Republican 'base is vanishing': These figures show why the GOP is hell-bent on voter suppression
With Georgia Gov. Brian Kemp having recently signed into law a voter suppression bill that civil rights activists are vehemently protesting against, Republicans in state legislatures all over the country are pushing equally repressive bills. Conservative Washington Post opinion writer Jennifer Rubin, this week in her column, emphasizes that Republicans are deathly afraid of evolving demographics. And she points to recent data from the Democratic firm TargetSmart and Gallup as evidence of why the GOP is so worried and is resorting to blatant voter suppression.
TargetSmart, Rubin notes, has "compiled information on more than 98% of those who cast ballots last year." The firm reports that "non-college educated Whites dropped from 53.8% of the electorate in 2016 to 49.2% in 2020" and that "nationally, total turnout increased by 12% relative to 2016, turnout among (Asian-American and Pacific Islander) voters surged by 43%, and Latino turnout increased by almost a third of all votes cast."
Rubin notes that although former President Donald Trump performed better among Latinos in 2020 than he did in 2016, he "still lost 65% of these voters."
Non-college educated Whites have been a key part of Trump's MAGA base. And Rubin explains, "Republicans' 'solution' is to keep these voters at a fever pitch, sell them on fear and resentment, and to try to maximize their share of the electorate by making it harder for everyone else to vote — especially non-Whites and low-income Americans."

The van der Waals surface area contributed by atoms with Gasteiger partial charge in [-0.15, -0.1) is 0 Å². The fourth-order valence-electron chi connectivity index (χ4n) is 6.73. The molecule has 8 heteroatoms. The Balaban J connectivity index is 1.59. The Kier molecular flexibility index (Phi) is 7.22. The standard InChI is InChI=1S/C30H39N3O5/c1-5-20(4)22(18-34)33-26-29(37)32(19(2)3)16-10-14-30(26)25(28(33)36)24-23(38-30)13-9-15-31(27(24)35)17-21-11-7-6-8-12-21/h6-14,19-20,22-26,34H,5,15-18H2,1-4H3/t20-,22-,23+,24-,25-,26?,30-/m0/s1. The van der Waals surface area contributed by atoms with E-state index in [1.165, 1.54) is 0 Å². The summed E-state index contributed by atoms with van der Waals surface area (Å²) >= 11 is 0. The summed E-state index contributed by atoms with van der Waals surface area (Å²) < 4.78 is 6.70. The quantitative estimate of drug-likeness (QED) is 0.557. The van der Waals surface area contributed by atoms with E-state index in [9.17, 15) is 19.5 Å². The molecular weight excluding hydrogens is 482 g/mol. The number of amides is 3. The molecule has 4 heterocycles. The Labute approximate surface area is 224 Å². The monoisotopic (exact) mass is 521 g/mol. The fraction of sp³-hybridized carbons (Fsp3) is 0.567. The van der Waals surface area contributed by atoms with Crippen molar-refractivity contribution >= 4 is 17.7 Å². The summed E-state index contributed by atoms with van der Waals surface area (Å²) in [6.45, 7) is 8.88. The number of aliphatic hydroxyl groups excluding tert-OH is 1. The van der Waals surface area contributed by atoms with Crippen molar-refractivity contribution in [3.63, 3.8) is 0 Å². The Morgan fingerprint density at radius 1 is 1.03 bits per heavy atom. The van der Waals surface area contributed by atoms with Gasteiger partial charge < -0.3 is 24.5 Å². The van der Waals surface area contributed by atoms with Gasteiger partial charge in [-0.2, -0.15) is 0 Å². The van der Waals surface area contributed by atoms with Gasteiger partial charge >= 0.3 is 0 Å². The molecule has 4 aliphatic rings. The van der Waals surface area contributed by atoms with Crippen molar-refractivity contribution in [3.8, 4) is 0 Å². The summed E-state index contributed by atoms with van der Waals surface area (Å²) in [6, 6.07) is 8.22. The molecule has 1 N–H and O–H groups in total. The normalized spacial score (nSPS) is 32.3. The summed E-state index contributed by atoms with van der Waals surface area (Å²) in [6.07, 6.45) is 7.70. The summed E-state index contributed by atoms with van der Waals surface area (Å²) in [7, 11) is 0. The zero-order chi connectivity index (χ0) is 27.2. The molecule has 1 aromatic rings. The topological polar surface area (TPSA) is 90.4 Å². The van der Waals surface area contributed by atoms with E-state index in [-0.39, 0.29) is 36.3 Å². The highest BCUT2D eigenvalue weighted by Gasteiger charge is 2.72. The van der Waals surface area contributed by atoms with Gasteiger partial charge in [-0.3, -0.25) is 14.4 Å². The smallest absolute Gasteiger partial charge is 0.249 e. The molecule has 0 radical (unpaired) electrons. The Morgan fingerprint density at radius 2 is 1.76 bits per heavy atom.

Rubin goes on to note that another "statistic" that is encouraging "the Republicans' collective panic attack" is the shrinking number of White evangelical voters. Trump is quite popular among far-right White evangelicals, and Rubin points to a recent Gallup survey showing that the number of U.S. residents who regularly attend a church, synagogue or other type of religious institution has fallen below 50%. Gallup has been conducting polls on religious participation in the U.S. since the late 1930s, and this was the first time in over 80 years that the number fell that low.
Rubin explains, "Churches are losing younger Americans at a remarkable rate…. If Republicans cannot find enough non-college-educated Whites and, worse for them, cannot count on White evangelicals — more than 80% of whom voted for the MAGA Party — to keep pace with the growth of nonreligious voters, their nativist party…. will no longer be viable at the national level."
The conservative columnist wraps up her April 21 column by stressing that while the U.S will continue to have "deep red states," there is no denying that the GOP's base is growing smaller and smaller.
"Republicans, in essence, are trying to eke out as many election cycles as they can with its shrinking base," Rubin observes. "Deathly afraid of alienating the most rabid MAGA supporters, they continue to stoke racial resentment, fear of immigrants and bizarro conspiracy theories — all of which push away non-Whites, women, college-educated voters and younger voters. In sum, Republicans' base is vanishing, and they haven't the slightest idea what to do about it — other than a possibly self-destructive effort to disenfranchise voters."